Tsalate said she hopes the cultural demonstration program encouraged others to embrace their talents, especially women. And, back home, she hopes more Zuni youth will get more deeply involved with art and culture.
To that end, Harris said ZYEP’s Emerging Artist Apprenticeship Program is a good place for young people to start exploring their interests, passions and talents in the arts. The program not only provides art instruction, it also connects young artists with experienced mentors who can help guide them on their artistic journeys.
“Our experience at the Grand Canyon shows how far the apprenticeships can take you,” Harris observed. “You never know what doors will open. It’s great that ZYEP offers these opportunities, exposing youth to different arts and showing them that they can do it.”
While the group were able to visit a few of the tourist sites along the South Rim during their stay, their main focus was their artwork and strengthening connections to their roots in a place that is sacred to the Zuni people.
“It was so scenic, and there was the cultural significance as well,” Harris said. “It felt different to do my embroidery there. I felt closer to our ancestors.”
Grand Canyon has been home to 11 tribes for generations, which means it is more than a national park, a World Heritage Site and a natural wonder of the world. It’s also a sacred space for entire peoples: Havasupai, Hualapai, Hopi, Yavapai-Apache, Kaibab band of Southern Paiute, Las Vegas band of Southern Paiute, Moapa band of Southern Paiute, Paiute Indian Tribes of Utah, San Juan Southern Paiute Tribe, and Zuni.
The purpose of the Cultural Demonstration Program is to give members of those 11 traditionally associated tribes a voice at Grand Canyon by supporting interactions with the public through demonstrations of traditional Native practices and crafts. Made possible by grants from the Grand Canyon Conservancy, the program began in 2014 and continues to grow.
Now that she is back home, Harris said she is planning to take time to create something new. As she takes on larger embroidery projects, she is dedicated to further developing her own style.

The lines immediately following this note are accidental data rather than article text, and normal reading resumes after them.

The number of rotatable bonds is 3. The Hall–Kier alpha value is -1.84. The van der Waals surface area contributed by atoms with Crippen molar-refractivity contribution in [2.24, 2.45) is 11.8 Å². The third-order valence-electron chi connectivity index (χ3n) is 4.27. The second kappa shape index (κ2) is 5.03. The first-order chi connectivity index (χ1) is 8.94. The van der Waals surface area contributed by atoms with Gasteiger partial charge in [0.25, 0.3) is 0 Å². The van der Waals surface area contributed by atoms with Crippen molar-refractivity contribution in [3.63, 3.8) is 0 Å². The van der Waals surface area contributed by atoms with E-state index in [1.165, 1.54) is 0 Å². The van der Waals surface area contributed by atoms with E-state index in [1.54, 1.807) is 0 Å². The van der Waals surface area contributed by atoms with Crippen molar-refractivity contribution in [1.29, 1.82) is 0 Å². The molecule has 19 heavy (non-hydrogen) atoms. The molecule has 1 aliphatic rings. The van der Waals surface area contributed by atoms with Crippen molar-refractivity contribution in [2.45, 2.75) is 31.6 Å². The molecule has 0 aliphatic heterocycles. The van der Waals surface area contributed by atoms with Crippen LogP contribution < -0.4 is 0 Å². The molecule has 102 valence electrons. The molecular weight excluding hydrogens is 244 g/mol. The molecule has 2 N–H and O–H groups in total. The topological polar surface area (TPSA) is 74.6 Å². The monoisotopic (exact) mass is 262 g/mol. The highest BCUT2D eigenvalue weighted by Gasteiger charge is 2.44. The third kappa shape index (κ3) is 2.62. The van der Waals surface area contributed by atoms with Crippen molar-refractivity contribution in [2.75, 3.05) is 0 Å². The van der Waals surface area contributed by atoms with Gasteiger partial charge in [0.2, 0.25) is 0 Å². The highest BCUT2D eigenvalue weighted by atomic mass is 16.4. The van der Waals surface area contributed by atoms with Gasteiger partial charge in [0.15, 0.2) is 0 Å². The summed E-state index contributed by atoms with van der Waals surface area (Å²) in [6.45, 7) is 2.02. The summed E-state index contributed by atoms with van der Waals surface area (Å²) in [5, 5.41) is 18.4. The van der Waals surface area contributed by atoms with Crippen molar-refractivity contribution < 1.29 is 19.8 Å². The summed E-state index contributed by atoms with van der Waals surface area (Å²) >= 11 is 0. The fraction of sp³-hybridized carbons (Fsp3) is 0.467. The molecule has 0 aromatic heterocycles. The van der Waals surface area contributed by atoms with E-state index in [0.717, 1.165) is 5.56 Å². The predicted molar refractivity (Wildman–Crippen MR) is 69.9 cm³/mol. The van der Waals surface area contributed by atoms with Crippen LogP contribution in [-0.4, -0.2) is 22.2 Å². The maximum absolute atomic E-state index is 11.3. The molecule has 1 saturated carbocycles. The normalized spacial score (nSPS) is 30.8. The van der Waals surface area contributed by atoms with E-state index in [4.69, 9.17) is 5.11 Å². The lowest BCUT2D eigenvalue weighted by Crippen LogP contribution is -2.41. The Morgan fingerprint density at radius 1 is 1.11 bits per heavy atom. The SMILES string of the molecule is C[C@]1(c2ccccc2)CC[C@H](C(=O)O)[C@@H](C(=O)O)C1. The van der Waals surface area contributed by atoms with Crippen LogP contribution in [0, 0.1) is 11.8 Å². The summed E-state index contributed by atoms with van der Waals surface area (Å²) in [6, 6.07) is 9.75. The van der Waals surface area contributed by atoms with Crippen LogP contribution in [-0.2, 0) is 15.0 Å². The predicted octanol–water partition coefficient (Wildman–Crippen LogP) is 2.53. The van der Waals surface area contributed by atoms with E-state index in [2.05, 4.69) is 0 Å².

Simplicio agreed, noting they plan to continue working on their weaving and learning more advanced techniques.
“I want to help my community by inspiring others, and showing them that you can make it as an artist, even if you’re a young person,” they said. “It’s always worth it to try something new.”
As for Tsalate, continuing with her pottery is one piece of a larger puzzle. Not only would she like to explore other mediums, like jewelry and basketry, she is pursuing an education in museum studies.
“I want to teach history,” she explained. “It’s so important. I want to open up conversations with our elders and encourage them to teach, as well.
“I also want to be in touch with other artists, people of all ages,” she continued. “It’s about bringing our community together, and improving access to outside resources like museums and national parks. I’m just so inspired.”
After this first experience with the Grand Canyon Cultural Demonstration Program, Natachu said he anticipates that this will become a regular part of ZYEP arts programming.
“We need to support the young people who have the capability to carry the torch into the future,” he said. “They must take our places one day.”